Holiday debt lingers on
THE tinsel may be packed away but four out of ten Australians are still feeling the pain of holiday season spending.
February is typically one of the most expensive months for credit card holders, as card balances hit their annual peaks following the summer holiday season. A recent survey by comparison site Mozo confirms that 36% of Australians continue to face an inflated credit card balance, or lower personal savings, as a result of their festive season generosity.
The average credit card debt currently stands at $4,697 per Australian cardholder, meaning many people are having their personal budgets weighed down by monthly card repayments. And it's no secret that while home loan interest rates are very low, the rates charged on most credit cards remain persistently high.
That makes it important to get serious about tackling credit card debt.
If your budget allows it, paying a bit extra into your card each month will help clear the debt sooner. If you have a variable rate home loan, the savings delivered by the recent rate cuts could be a source of extra cash for additional card repayments.
Another option is to take advantage of a balance transfer offer. According to Mozo, there are around 100 zero per cent balance transfer deals on the market right now and many are very competitive. These can offer a window of opportunity to get ahead with card debt, though be sure to read the fine print. Check the rate you will pay on any new purchases as well as the 'revert' rate that applies to any remaining balance transferred once the low rate period expires.
Alternatively, a personal loan can be used to clear the debt. It may sound like a drastic step but a personal loan can be particularly helpful if your card debt is really getting the better of you, or if you can't see yourself clearing a good chunk of the debt within the low or zero interest period offered by a balance transfer deal.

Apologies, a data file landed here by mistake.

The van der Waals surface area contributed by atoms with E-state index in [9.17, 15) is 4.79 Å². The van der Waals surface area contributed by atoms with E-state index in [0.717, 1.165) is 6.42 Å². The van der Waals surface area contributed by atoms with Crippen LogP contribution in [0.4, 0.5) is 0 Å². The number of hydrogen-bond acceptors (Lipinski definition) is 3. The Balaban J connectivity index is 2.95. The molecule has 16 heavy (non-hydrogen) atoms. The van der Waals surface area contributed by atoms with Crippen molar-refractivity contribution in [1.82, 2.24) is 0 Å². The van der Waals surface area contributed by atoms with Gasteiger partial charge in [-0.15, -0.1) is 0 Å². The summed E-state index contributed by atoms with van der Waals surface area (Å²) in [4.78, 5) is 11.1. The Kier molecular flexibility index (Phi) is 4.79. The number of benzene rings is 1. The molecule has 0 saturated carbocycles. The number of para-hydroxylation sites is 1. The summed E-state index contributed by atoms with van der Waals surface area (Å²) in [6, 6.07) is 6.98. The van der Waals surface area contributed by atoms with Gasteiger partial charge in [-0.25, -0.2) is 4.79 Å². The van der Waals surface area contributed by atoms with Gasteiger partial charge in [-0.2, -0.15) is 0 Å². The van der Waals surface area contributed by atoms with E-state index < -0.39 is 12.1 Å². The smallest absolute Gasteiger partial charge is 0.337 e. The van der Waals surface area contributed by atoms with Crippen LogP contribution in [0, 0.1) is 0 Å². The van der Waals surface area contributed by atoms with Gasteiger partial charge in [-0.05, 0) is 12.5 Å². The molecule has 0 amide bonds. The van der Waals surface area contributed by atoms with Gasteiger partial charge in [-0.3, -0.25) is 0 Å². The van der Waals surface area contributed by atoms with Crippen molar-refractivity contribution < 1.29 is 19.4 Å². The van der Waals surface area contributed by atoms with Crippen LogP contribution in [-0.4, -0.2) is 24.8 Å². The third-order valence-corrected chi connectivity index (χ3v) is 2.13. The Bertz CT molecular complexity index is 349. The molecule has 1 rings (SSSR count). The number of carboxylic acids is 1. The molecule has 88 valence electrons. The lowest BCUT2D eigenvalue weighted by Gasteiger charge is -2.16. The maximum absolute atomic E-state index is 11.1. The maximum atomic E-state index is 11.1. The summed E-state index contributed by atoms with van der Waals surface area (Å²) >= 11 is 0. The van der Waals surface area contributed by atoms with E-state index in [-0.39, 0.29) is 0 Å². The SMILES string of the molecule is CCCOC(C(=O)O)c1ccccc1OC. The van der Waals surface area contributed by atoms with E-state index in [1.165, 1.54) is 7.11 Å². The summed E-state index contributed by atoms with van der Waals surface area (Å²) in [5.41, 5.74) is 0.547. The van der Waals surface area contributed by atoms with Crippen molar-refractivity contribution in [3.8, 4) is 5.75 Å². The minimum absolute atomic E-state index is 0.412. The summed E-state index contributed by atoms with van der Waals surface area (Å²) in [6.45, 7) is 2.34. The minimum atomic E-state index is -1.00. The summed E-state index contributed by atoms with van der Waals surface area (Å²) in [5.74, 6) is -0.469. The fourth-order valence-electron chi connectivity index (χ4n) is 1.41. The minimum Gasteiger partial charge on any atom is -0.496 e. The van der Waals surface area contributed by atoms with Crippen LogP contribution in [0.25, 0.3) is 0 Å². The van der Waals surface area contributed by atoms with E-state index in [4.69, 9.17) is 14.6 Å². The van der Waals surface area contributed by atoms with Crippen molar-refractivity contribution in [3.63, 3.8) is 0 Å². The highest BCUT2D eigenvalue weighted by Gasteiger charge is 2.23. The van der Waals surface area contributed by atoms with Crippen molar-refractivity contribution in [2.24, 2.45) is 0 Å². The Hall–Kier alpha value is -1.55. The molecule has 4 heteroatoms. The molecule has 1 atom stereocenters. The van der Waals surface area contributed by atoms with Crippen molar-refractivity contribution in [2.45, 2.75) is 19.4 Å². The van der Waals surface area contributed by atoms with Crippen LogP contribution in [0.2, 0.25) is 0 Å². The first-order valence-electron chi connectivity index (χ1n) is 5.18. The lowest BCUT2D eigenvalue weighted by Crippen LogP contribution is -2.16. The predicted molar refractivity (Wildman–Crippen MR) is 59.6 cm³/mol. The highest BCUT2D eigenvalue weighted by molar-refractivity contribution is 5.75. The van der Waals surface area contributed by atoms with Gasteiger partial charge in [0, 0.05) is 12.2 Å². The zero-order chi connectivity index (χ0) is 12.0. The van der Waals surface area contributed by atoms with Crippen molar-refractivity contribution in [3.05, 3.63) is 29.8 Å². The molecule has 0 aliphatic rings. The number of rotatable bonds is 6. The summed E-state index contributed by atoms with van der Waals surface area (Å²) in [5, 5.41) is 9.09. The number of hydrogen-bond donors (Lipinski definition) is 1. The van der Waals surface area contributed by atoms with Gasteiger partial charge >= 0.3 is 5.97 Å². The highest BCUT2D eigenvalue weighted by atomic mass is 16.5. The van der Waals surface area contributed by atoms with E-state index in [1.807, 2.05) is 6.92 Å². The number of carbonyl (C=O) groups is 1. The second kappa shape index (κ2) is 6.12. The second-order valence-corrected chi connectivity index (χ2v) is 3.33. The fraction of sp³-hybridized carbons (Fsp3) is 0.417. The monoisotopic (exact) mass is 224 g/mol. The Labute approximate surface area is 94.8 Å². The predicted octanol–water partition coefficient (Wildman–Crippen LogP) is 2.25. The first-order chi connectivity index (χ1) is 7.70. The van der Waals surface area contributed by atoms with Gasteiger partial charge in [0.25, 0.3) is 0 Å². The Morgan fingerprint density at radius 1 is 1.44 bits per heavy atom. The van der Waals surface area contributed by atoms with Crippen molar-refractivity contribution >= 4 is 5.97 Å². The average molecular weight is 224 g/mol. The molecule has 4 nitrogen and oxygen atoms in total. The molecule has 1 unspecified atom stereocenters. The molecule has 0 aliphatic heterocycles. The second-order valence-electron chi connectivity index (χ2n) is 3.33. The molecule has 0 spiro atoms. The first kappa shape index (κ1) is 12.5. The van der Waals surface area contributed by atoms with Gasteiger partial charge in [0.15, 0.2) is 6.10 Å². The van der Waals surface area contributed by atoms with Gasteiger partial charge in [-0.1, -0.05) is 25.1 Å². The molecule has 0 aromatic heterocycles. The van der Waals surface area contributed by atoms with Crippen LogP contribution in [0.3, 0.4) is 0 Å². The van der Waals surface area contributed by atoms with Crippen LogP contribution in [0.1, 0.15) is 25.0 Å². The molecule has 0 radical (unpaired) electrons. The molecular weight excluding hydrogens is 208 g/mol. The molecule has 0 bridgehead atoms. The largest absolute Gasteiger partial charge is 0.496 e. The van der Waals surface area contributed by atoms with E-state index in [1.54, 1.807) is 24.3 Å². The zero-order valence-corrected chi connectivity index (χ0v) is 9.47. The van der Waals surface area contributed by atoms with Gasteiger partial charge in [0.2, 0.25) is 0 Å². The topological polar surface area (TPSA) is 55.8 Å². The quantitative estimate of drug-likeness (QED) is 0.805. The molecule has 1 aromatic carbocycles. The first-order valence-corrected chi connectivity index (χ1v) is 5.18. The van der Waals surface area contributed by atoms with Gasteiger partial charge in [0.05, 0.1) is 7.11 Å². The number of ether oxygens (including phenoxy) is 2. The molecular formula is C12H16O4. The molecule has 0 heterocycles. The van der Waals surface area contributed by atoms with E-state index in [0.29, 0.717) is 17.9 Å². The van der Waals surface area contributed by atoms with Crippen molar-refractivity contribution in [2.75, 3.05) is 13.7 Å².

As well as providing a clear date for when the loan is paid off, a personal loan could see you save money on card interest charges. The non-banks are especially strong in the personal loan market, and with some shopping around it's possible to find unsecured loans costing less than 9.0%, which compares favourably to the 15% or even 20% interest you're likely to pay on a credit card.
If you opt for a balance transfer or personal loan, be sure to ditch the old card by letting the card issuer know you want to cancel that card. This means you won't pay annual fees on a card you're no longer using, and more importantly, it removes the temptation to load up the newly cleared card with fresh purchases.
Follow up these steps by aiming to keep your card debt under control. A simple strategy is to leave your credit card at home when heading out to the shops. Stick to using a debit card or the cash in your wallet - it makes it much harder to overspend. Or ask your card issuer to reduce the credit limit on your card and set it aside so that the card is reserved exclusively for emergencies.
Take a look at my book Free Yourself From Debt for more ideas on managing card debt.
Paul Clitheroe is a founding director of financial planning firm ipac, Chairman of the Australian Government Financial Literacy Board and chief commentator for Money Magazine.